Zermatt, the Eternal Alpine Snow, and a Peek at Switzerland
By Joy Cagil
Mont Blanc stands proud as the highest Alp. Yet one of the most photographically reproduced is Matterhorn with the village of Zermatt at its feet.
When I first saw Matterhorn from the ground up, I felt as if I was looking at a solidified ardent flame. A native who saw me look at it with awe said: “You can climb it,” as if it were nothing. I laughed...not at him but at me. I wouldn’t dare think of trying that.
In Zermatt, as well as other places, locals show off their skill by the number of times they have climbed the Matterhorn; although, many fall numerous times. A local had climbed it more than 300 times. His wife shrugged: “Useless to say how many times,” she said. “The mountain is going nowhere. It stays there and only the workless (also meaning worthless) do the climbing.”
There are no cars in Zermatt. Transportation is possible by using the cog train and horse-drawn sleighs. Sitting in a horse drawn sleigh with a lap robe, which is a folded small blanket, with an eternal snow around is one of the most romantic things.
Zermatt has narrow streets, hotels and inns with a relaxed air of history, sports shops, boutiques, jewelry stores and rows and cases of world’s finest watches. One wonderful thing in Zermatt is the food. No matter how big, small, cheap, or expensive the cafe or restaurant we stopped in, the place was spotless. Everything was spic and span clean with flowers at each table. The food was of very high quality and some Swiss wines were at least at par with that of the French. Most lunchtime fare among the natives consisted of soup, salad, sausages and potatoes and of course “Bier” in long thick mugs topped with thick foam.
Unlike the other little towns I knew from earlier visits, Zermatt has a large tourist population year-round, with a good number of young people. You have to be young and agile like a mountain goat to dare climb anything.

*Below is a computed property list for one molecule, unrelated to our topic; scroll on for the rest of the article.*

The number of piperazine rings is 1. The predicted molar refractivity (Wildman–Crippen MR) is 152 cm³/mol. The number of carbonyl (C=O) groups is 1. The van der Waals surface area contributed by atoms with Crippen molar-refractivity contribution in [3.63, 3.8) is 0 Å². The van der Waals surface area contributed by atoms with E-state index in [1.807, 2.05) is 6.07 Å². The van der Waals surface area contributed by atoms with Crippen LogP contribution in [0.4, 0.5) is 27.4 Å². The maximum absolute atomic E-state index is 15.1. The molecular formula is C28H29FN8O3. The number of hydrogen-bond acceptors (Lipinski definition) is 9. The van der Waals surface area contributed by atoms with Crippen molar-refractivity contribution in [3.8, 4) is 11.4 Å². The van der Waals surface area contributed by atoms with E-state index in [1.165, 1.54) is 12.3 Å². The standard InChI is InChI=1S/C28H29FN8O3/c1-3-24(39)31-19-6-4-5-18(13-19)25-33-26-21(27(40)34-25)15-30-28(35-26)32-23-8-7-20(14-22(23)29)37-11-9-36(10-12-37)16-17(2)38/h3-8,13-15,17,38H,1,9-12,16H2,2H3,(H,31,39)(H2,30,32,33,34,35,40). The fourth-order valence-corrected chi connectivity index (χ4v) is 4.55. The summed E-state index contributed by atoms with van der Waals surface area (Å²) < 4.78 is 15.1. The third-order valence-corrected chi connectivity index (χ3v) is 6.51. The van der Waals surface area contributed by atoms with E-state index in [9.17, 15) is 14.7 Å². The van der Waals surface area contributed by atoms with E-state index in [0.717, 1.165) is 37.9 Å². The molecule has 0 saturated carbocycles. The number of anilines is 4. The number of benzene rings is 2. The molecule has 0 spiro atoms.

People in Switzerland are not only mountain climbers. They also enjoy Alpine Festivals, William Tell plays, yodeling, Swiss wrestling, beer sausages, but they conduct direct democracy with 25 sovereign states and enjoy great diversity from village to village. In some places in Switzerland the language is French as there are places where the language is German. In one Canton around the Italian Alps they speak Italian, too. Not to worry though, most of the Swiss know several languages and quite a few of them are fluent in English.
The winter in Switzerland is a fairy tale, especially at nights. The falling snow flakes blur any other light while they accumulate everywhere, even on steep roofs. Everything is softer, magical, and gentle.
Like the snow blanketing mountains, rocks, boulders, ridges, and crags, maybe people too need to deal and work with hard things, sharp things, puzzling things, to soften the edginess inside themselves, especially when a mountain’s magnetic draw pulls them deeper and deeper, and forces them to create something, anything for a feeling of elation and a pride of accomplishment.
That is why the Swiss women must have created such fine laces and embroidered clothing while their mates took to clock making in Switzerland as they counted time while snowed under. Somebody had to count something in the whitened solitude of the Alpine nights.
Joy Cagil is an author on http://www.Writing.Com/ which is a site for Love Poetry. Her education is in foreign languages and linguistics. She has trained in psychology, humanities, mental health, women's issues, and visual arts. She has also traveled to various places in and out of the country. Her portfolio can be found at http://www.Writing.Com/authors/joycag
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